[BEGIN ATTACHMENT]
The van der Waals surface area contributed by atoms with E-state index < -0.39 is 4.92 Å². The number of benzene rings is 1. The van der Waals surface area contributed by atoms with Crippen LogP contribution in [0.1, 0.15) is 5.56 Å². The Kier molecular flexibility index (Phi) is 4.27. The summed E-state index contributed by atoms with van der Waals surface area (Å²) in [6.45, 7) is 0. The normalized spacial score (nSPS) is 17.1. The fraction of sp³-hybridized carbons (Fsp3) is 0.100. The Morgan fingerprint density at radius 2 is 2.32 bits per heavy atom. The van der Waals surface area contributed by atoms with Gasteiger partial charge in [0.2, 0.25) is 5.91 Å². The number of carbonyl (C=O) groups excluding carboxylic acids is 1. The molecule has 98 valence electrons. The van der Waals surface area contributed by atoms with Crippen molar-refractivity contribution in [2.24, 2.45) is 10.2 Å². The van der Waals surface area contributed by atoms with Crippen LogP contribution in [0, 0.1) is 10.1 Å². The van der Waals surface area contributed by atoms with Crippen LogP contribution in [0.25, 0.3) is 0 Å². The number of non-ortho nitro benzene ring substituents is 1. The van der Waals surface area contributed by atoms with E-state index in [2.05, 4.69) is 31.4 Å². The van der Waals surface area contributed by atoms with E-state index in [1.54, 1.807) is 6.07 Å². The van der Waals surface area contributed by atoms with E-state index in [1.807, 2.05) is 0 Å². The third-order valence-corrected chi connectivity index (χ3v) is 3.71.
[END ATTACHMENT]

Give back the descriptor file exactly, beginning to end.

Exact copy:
The van der Waals surface area contributed by atoms with E-state index < -0.39 is 4.92 Å². The number of benzene rings is 1. The van der Waals surface area contributed by atoms with Crippen LogP contribution in [0.1, 0.15) is 5.56 Å². The Kier molecular flexibility index (Phi) is 4.27. The summed E-state index contributed by atoms with van der Waals surface area (Å²) in [6.45, 7) is 0. The normalized spacial score (nSPS) is 17.1. The fraction of sp³-hybridized carbons (Fsp3) is 0.100. The Morgan fingerprint density at radius 2 is 2.32 bits per heavy atom. The van der Waals surface area contributed by atoms with Gasteiger partial charge in [0.2, 0.25) is 5.91 Å². The number of carbonyl (C=O) groups excluding carboxylic acids is 1. The molecule has 98 valence electrons. The van der Waals surface area contributed by atoms with Crippen molar-refractivity contribution in [2.24, 2.45) is 10.2 Å². The van der Waals surface area contributed by atoms with Crippen LogP contribution in [0, 0.1) is 10.1 Å². The van der Waals surface area contributed by atoms with Crippen LogP contribution in [0.25, 0.3) is 0 Å². The number of non-ortho nitro benzene ring substituents is 1. The van der Waals surface area contributed by atoms with E-state index in [2.05, 4.69) is 31.4 Å². The van der Waals surface area contributed by atoms with E-state index in [1.54, 1.807) is 6.07 Å². The van der Waals surface area contributed by atoms with E-state index in [1.807, 2.05) is 0 Å². The third-order valence-corrected chi connectivity index (χ3v) is 3.71.